Up 18 Down 2

Politico on Jan 22, 2021 at 2:37 pm

@My Opinion If you've ever walk around Whitehorse and looked at the historical houses you would find most of them are quite tiny. People survived the winters, which were much colder back then, very well. Modern cabin fever is being in your home with computers, home entertainment systems, telephones and food delivery. First world problem!

Up 28 Down 1

Yukoner on Jan 22, 2021 at 8:00 am

No, just NO! I'm tired of City admin and council disrespecting the current residents of downtown and grinding down the comfortable way of life. What about the current residents of Cook St? Don't they matter? Don't they deserve parking? Typical, the developer makes out like a bandit, in the wind, and local citizens are left to deal with the aftermath.

THAT'S what the COW is about.

Up 26 Down 1

"We are going to build this neighbourhood with this character in mind." on Jan 21, 2021 at 8:20 pm

Now that it's built, sub divide, ignore rules, forget regulations,
"wow this neighborhood is congested now and looks horrible, it has no character."

Thanks City!

Up 15 Down 3

My Opinion on Jan 21, 2021 at 3:58 pm

Are these Condo's? Are they Rental Units? How much are they charging for them?
I bet the cost or the rent is high for the Sq footage.
400 sq feet is nothing. Just a bathroom takes at least 60 sq feet. area for a bed and be able to walk by it requires at least 100 sq feet. plus kitchen, sitting eating area. this would be a small Motel Room.
The trouble here is that we are even considering this, it is inhuman. The winters here are long and Cabin Fever is real.

Up 31 Down 1

yukoner on Jan 21, 2021 at 2:36 pm

I agree with below comments and have said it before: COW, stop giving "exemptions" to everyone, especially to for-profit builders/developers. You want to build downtown, or anywhere else in the City for that matter, go by the rules and don't be selfish and money greedy. Same rules for everyone.

Up 16 Down 4

Josey Wales on Jan 21, 2021 at 10:50 am

Hmmm...funny how comfortable we are with language such as this...
"The administrative report notes micro-units are an emerging form of affordable housing targeting students, single young professionals, couples without children and low-income individuals."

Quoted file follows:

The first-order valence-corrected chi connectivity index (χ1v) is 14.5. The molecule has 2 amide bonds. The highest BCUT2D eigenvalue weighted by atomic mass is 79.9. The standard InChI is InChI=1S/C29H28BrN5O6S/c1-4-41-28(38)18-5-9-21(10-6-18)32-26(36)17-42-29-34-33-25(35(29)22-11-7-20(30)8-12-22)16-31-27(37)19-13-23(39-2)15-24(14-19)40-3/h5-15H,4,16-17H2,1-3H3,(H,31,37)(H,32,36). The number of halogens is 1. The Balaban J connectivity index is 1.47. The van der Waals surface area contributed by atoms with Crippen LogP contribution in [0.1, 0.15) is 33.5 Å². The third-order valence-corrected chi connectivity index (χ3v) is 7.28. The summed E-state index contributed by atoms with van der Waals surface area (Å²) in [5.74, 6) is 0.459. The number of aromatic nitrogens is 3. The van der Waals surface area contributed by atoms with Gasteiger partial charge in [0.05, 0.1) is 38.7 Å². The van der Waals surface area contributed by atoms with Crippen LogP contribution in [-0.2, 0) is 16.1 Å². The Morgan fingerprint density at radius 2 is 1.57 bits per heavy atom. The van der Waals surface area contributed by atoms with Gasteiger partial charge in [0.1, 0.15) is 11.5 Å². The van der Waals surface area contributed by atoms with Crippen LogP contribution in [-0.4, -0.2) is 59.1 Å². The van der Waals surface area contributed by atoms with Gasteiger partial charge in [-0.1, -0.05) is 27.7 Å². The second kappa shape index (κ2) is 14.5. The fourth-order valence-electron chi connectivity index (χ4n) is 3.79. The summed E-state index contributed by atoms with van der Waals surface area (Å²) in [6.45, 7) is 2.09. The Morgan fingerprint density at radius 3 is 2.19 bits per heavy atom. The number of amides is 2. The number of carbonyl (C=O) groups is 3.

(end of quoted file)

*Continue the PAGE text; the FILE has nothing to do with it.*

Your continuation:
If one cannot see a problem here?

At this point who cares about the parking issue, seems we have FAR bigger problems.
Dead horse beating...never underestimate your civic government or more "language" as that will be "moved forward"!!

Ministry of Language is in the house...CLEARLY.
Yes the Mayor needs to pull his head outta the civic trough.
Two faces perhaps, but only one head...can wear one hat at a time.

Up 33 Down 1

Max Mack on Jan 21, 2021 at 1:53 am

So, it's not enough that the developers get free money from YHC, tax breaks from the City, and preferential permitting processes, but they now also get more free money by way of reduced parking requirements - which transfers the cost of providing parking to the rest of us.

16 "micro" units and 2 commercial spaces. But, only 1 commercial parking space, only 7 resident parking spaces and no visitor parking?? Where do you think those people are going to park?

Parking is already at a premium downtown, with the city ever keen to make parking even more inaccessible, and now they are giving gifts of parking to well-heeled developers at the expense of the rest of us.


Up 3 Down 19

Nathan Living on Jan 20, 2021 at 10:33 pm

Personally, I do not consider this a conflict of issue for Mayor Dan Curtis.
Business as usual until the election date is announced then perhaps an effort to announce he is running in the riding when council discusses issues that involve the riding.

Up 30 Down 1

CJ2 on Jan 20, 2021 at 10:09 pm

"...students, single young professionals, couples without children and low-income individuals" are the desired residents. Are they implying that those are the kind of people without cars? If so, who are they kidding?

The parking requirements for the zoning are quite reasonable, 10 spaces for 16 units and a commercial space. That sounds like fewer cars were already anticipated.

Council needs to stop taking parking requirements off the table, just because developers are fast talkers. The streets are full of cars owned by people living in developments that got parking requirements waived.

Up 24 Down 1

Joe on Jan 20, 2021 at 8:56 pm

Say no. Why give rules for some and not for others. Also 3/4 of the population works at home so this after work parking doesn't jive anymore. Just say no.

Up 22 Down 3

Max Fraser on Jan 20, 2021 at 3:40 pm

Who is the developer?? Should know who is behind this.

Up 31 Down 6

Al on Jan 20, 2021 at 2:30 pm

Unless the mayor is resigning he needs to recuse himself from the debate and voting in this matter being that he is seeking to run in this riding.
Personally I would prefer resignation to that the pool does not get any muddier than it already is.